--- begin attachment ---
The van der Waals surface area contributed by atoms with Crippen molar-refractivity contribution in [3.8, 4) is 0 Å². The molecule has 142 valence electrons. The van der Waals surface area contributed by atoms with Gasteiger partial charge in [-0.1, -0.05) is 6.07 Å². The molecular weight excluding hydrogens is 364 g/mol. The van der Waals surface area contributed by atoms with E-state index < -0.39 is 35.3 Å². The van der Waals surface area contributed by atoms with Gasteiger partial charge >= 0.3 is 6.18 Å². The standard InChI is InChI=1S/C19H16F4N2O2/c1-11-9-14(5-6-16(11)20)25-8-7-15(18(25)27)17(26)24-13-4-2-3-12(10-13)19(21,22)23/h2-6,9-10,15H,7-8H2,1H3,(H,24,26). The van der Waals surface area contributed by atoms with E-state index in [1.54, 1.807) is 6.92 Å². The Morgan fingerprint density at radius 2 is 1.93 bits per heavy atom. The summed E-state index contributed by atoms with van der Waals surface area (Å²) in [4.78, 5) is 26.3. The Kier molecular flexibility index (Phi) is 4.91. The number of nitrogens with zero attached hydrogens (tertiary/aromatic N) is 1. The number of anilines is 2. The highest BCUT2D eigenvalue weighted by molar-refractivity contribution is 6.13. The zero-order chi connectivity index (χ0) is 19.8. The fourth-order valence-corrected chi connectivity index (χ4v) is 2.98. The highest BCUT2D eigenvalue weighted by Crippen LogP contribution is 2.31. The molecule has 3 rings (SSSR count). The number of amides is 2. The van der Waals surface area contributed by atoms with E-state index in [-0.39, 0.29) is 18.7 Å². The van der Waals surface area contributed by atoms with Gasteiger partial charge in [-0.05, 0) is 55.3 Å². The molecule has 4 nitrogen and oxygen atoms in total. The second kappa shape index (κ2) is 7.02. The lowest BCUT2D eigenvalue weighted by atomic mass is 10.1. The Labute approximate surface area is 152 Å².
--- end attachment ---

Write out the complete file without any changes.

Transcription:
The van der Waals surface area contributed by atoms with Crippen molar-refractivity contribution in [3.8, 4) is 0 Å². The molecule has 142 valence electrons. The van der Waals surface area contributed by atoms with Gasteiger partial charge in [-0.1, -0.05) is 6.07 Å². The molecular weight excluding hydrogens is 364 g/mol. The van der Waals surface area contributed by atoms with E-state index < -0.39 is 35.3 Å². The van der Waals surface area contributed by atoms with Gasteiger partial charge >= 0.3 is 6.18 Å². The standard InChI is InChI=1S/C19H16F4N2O2/c1-11-9-14(5-6-16(11)20)25-8-7-15(18(25)27)17(26)24-13-4-2-3-12(10-13)19(21,22)23/h2-6,9-10,15H,7-8H2,1H3,(H,24,26). The van der Waals surface area contributed by atoms with E-state index in [1.54, 1.807) is 6.92 Å². The Morgan fingerprint density at radius 2 is 1.93 bits per heavy atom. The summed E-state index contributed by atoms with van der Waals surface area (Å²) in [4.78, 5) is 26.3. The Kier molecular flexibility index (Phi) is 4.91. The number of nitrogens with zero attached hydrogens (tertiary/aromatic N) is 1. The number of anilines is 2. The highest BCUT2D eigenvalue weighted by molar-refractivity contribution is 6.13. The zero-order chi connectivity index (χ0) is 19.8. The fourth-order valence-corrected chi connectivity index (χ4v) is 2.98. The highest BCUT2D eigenvalue weighted by Crippen LogP contribution is 2.31. The molecule has 3 rings (SSSR count). The number of amides is 2. The van der Waals surface area contributed by atoms with E-state index in [-0.39, 0.29) is 18.7 Å². The van der Waals surface area contributed by atoms with Gasteiger partial charge in [-0.05, 0) is 55.3 Å². The molecule has 4 nitrogen and oxygen atoms in total. The second kappa shape index (κ2) is 7.02. The lowest BCUT2D eigenvalue weighted by atomic mass is 10.1. The Labute approximate surface area is 152 Å².